That’s what self empowerment means. It doesn’t mean smart inventors (and investors) figuring out how to keep your swimming pool filled when the water is running out. It doesn’t mean a hundred, or a thousand “Greta Thunberg” or “David Suzuki” or more political and elected advocates for some Green New Deal (or voting for them); or more never-binding international treaties on CC.

For me it has meant changing my lifestyle in specific and observable (demonstrable) ways. That’s “my” lifestyle, not anyone else’s. Self empowerment is not leading campaigns to change the world, or setting up alternate energy corporations within the existing religious/political/capitalistic agenda. It is all about changing me so I become the change I wish to see. Yeah, old and corny saying but quite valid nevertheless. 

If you still have a couple of minutes, here’s something from George Monbiot… a well-researched journalist with a few very meaningful comments on our times. 

Fossil Rebellion – monbiot.com


Fossil Rebellion

Posted: 12 Aug 2019 04:50 AM PDT

In the midst of climate breakdown, governments around the world are funding and protecting the fossil fuel industry

By George Monbiot, published in the Guardian 7th August 2019

The tragedy of our times is that the gathering collapse of our life support systems coincides with the age of public disservice. Just as we need to rise above self-interest and short termism, governments around the world now represent the meanest and dirtiest of special interests. In the United Kingdom, the US, Brazil, Australia and many other nations, pollutocrats rule.

The Earth’s systems are breaking down at astonishing speed. Wild fires roar across Siberia and Alaska, biting, in many places, deep into peat soils, releasing plumes of carbon dioxide and methane that cause more global heating. In July alone, Arctic wildfires are reckoned to have released as much carbon into the atmosphere as Austria does in a year: already the vicious twister of climate feedbacks has begun to turn. Torrents of meltwater pour from the Greenland ice cap, sweltering under a 15°C temperature anomaly. Daily ice losses on this scale are 50 years ahead of schedule: they were forecast by the climate models for 2070. A paper in Geophysical Research Letters reveals that the thawing of permafrost in the Canadian High Arctic now exceeds the depths of melting projected by scientists for 2090.

While record temperatures in Europe last month caused discomfort and disruption, in Southwest Asia they are already starting to reach the point at which the human body hits its thermal limits. Ever wider tracts of the world will come to rely on air-conditioning not only for basic comfort but also for human survival: another feedback spiral, as air-conditioning requires massive energy use. Those who cannot afford it will either move or die. Already, climate breakdown is driving more people from their homes than either poverty or conflict, while contributing to both these other factors.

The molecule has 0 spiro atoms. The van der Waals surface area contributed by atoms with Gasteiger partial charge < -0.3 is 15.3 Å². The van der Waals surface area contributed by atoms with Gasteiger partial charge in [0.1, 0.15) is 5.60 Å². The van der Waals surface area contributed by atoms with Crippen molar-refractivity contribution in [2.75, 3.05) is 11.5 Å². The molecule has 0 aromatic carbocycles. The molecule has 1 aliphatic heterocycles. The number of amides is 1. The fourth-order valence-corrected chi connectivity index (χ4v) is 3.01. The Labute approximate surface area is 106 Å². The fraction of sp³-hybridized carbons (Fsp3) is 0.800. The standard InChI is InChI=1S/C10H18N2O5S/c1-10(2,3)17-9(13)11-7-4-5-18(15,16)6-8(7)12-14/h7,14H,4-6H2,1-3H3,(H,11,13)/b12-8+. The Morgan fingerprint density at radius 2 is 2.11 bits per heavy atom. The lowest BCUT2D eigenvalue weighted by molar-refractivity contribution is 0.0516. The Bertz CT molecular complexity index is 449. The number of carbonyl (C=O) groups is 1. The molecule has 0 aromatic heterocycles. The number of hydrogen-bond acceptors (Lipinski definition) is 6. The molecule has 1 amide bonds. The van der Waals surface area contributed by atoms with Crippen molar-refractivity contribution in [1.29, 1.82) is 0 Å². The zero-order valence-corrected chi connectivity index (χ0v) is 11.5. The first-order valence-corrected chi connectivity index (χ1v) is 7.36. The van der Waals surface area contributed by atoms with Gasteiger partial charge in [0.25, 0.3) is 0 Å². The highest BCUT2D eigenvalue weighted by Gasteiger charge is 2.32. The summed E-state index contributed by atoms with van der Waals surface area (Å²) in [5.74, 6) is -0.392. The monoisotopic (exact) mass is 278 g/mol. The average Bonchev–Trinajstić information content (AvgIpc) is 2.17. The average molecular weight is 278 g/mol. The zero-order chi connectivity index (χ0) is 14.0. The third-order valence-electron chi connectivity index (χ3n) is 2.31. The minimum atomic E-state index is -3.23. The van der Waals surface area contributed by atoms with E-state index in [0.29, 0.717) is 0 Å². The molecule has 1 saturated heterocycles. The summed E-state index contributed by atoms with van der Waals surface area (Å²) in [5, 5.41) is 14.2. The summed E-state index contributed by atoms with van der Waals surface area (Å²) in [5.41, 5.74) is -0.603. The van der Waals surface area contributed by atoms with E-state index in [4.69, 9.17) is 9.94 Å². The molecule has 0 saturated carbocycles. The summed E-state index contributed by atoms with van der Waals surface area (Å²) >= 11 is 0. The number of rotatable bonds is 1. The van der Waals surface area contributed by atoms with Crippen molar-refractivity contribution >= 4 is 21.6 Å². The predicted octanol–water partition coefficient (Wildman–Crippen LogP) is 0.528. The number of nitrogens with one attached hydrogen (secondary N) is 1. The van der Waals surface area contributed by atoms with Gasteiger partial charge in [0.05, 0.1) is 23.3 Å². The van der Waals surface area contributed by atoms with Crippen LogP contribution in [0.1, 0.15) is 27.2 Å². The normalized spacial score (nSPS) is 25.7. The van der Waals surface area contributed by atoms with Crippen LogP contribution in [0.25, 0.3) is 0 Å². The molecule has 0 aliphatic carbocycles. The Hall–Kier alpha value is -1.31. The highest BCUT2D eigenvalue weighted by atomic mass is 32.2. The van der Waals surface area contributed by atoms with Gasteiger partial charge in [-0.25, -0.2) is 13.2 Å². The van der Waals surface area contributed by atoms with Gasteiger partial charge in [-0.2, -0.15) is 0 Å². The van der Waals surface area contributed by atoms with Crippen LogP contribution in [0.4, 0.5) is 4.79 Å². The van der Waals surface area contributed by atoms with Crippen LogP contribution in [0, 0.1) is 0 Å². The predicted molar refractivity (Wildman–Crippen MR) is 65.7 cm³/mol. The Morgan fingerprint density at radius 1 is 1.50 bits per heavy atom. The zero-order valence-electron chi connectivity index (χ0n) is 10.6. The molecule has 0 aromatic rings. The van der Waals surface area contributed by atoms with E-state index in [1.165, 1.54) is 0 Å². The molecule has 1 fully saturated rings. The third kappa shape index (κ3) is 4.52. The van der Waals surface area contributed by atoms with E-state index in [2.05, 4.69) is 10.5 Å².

A recent paper in Nature shows that we have little hope of preventing more than 1.5° of global heating unless we retire existing fossil fuel infrastructure. Even if no new gas or coal power plants, roads and airports are built, the carbon emissions from current installations are likely to push us past this threshold. Only by retiring some of this infrastructure before the end of its natural life could we secure a 50% chance of remaining within the temperature limit agreed in Paris in 2015. Yet, far from decommissioning this Earth-killing machine, almost everywhere governments and industry stoke its fires.

The oil and gas industry intends to spend $4.9 trillion over the next 10 years, exploring and developing new reserves, none of which we can afford to burn. According to the IMF, every year governments subsidise fossil fuels to the tune of $5 trillion: many times more than they spend on addressing our existential predicament. The US spends 10 times more on these mad subsidies than on its federal education budget. Last year, the world burnt more fossil fuels than ever before.

An analysis by Barry Saxifrage in Canada’s National Observer shows that half the fossil fuels ever used by humans have been burnt since 1990. While renewable and nuclear power supplies have also risen in this period, the gap between the production of fossil fuels and low carbon energy has not been narrowing, but steadily widening. What counts, in seeking to prevent runaway global heating, is not the good things we start to do, but the bad things we cease to do. Shutting down fossil infrastructure requires government intervention.

But in many nations, governments intervene not to protect humanity from the existential threat of fossil fuels, but to protect the fossil fuel industry from the existential threat of public protest. In the US, legislators in 18 states have put forward bills criminalising protests against pipelines, seeking to crush democratic dissent on behalf of the oil industry. In June, Donald Trump’s government proposed federal legislation that would jail people for up to 20 years for disrupting pipeline construction.